Wednesday, 30 January 2008
When games programming experience becomes valuable for solving other problems.
As part of the large multimillion pound project I'm working on at work, there are lots of little tools that I've had to build to aid content authors and the technical team in the development process.
One of those tools is an automatic menu generator. We have a slight problem where, as part of the resources we're building, there are going to be about forty HTML pages with content that we don't know about and a structure that hasn't been decided yet and they need to be ready (with everything else for the next delivery) in only a couple of weeks. To top it off, the design hasn't been implemented yet either.
Developing a tool to help us to cope with a situation like this is obviously not that easy, but having some application that you can throw a template at (for the design), an XML file (for the navigation) and have it spit out the resulting transformed HTML is tremendously useful. It allows us to move quickly and meet the deadline even if the content authors are extremely late at bringing all the assets to the table. So that's what I've been working on for the past few days and brings us up to scratch with where I'm at.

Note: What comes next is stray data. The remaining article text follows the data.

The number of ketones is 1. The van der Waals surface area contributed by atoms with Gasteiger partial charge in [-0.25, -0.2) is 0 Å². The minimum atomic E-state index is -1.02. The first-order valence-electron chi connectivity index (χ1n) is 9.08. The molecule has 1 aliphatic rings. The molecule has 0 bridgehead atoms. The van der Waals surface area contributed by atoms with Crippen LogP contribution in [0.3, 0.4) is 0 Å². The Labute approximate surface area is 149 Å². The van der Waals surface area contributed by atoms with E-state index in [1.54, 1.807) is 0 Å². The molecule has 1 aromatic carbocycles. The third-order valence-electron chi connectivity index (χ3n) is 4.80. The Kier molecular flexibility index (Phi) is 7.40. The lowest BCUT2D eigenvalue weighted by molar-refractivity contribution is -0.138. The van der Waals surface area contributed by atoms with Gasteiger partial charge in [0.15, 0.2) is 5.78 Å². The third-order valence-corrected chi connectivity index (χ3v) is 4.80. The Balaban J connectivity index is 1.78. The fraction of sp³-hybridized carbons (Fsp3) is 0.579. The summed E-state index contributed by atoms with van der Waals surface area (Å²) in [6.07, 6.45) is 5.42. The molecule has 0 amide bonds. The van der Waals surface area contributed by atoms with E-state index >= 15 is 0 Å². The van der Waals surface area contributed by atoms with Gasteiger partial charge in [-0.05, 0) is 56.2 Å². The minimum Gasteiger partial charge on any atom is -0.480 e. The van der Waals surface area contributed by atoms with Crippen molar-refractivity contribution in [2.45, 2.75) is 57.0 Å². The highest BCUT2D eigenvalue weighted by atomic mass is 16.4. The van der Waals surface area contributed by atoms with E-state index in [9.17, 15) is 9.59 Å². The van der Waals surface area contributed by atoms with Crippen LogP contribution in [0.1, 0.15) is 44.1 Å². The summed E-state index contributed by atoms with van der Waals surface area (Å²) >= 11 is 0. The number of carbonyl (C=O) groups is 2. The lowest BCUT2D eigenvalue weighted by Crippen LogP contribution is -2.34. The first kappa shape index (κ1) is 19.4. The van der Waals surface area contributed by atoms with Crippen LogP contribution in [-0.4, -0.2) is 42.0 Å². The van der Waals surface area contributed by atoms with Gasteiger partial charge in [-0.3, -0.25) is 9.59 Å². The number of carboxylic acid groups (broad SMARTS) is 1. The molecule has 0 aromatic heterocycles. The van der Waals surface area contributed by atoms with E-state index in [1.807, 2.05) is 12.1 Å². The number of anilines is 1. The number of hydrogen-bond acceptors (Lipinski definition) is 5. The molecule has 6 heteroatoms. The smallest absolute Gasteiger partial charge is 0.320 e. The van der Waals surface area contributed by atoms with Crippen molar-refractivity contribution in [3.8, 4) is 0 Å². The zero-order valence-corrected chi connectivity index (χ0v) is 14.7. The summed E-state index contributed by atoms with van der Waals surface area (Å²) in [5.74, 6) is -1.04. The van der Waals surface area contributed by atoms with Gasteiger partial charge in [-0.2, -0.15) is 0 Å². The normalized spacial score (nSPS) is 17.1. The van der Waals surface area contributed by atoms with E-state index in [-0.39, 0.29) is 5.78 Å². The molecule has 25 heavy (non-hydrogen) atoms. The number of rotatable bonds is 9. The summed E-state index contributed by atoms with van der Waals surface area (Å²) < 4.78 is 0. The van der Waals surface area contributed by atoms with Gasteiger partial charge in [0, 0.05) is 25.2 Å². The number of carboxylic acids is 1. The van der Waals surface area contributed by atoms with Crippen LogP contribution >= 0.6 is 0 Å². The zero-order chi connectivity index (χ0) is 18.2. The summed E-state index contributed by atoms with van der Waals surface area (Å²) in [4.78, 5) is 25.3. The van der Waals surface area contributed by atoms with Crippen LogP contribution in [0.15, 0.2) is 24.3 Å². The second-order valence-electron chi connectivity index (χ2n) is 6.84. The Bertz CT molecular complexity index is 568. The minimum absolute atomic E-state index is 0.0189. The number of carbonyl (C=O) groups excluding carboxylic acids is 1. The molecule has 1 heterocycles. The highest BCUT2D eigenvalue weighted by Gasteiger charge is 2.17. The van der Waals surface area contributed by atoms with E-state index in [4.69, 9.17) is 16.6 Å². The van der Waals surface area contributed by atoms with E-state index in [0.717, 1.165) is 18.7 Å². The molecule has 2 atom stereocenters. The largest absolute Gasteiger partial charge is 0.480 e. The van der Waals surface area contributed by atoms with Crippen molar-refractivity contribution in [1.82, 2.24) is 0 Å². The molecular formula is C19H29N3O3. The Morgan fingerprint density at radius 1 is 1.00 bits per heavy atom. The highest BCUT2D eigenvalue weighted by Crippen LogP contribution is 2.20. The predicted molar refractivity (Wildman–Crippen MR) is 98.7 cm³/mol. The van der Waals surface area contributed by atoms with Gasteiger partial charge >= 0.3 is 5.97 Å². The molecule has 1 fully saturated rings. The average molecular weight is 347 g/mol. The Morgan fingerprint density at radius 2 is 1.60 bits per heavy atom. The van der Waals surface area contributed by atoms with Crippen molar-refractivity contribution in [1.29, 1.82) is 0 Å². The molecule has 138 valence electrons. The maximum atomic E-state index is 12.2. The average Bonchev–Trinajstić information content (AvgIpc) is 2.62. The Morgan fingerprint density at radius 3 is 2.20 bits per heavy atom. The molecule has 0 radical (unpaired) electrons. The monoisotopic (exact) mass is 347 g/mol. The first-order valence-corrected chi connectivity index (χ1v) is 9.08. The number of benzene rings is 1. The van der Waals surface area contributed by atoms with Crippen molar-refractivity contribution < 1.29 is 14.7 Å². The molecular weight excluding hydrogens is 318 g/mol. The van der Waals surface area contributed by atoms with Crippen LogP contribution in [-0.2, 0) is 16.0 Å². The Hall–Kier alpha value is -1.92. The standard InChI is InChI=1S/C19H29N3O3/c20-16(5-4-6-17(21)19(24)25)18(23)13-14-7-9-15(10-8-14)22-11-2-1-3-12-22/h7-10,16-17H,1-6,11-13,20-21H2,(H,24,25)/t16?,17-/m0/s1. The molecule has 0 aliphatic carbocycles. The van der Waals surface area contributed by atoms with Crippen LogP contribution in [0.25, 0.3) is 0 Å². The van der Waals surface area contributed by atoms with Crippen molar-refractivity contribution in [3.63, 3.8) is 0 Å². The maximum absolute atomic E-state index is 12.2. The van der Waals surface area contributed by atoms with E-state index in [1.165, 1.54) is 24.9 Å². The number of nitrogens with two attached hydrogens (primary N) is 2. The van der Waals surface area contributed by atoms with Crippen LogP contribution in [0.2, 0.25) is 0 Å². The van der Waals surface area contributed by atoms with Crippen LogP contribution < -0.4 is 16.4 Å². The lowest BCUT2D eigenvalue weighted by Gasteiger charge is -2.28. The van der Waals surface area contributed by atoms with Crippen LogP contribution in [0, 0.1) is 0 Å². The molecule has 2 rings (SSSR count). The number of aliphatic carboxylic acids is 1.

I have the tool working and generating the navigation menu, which needs to show the detail for the level you are at within the structure, as well as menu options for the levels above. I use recursion for parsing the navigation XML and have it spit out the final HTML based on this; but it turns out this wasn't enough.
As each navigation branch in the structure tree could potentially contain the current page that the user is on, it suddenly occured to me that this was in essence, a pathing problem. Only the path through the resource that the user has taken to get to any particular page should be "open" on the menu. Other paths should remain closed, as only the sections that a user has gone through to get to the page they are on should be shown. I realised pretty quickly that I could bring my A Star programming experience to this problem in order to solve it. I was right. A Star is a famous algorythm used for finding a way around a map by opening and closing nodes. It normally involves a heuristic to optimise the pathing but I didn't need it for this; the navigation is not in 2D space, so that simlpified matters somewhat.
Ten minutes later, I had implemented a slight variant of A Star and fixed my menu transformation so that it produced the correct data. Bringing my games programming experience to bear on this specific problem was a huge benefit. I wonder if there are other problems I could use A Star to solve that are not game related?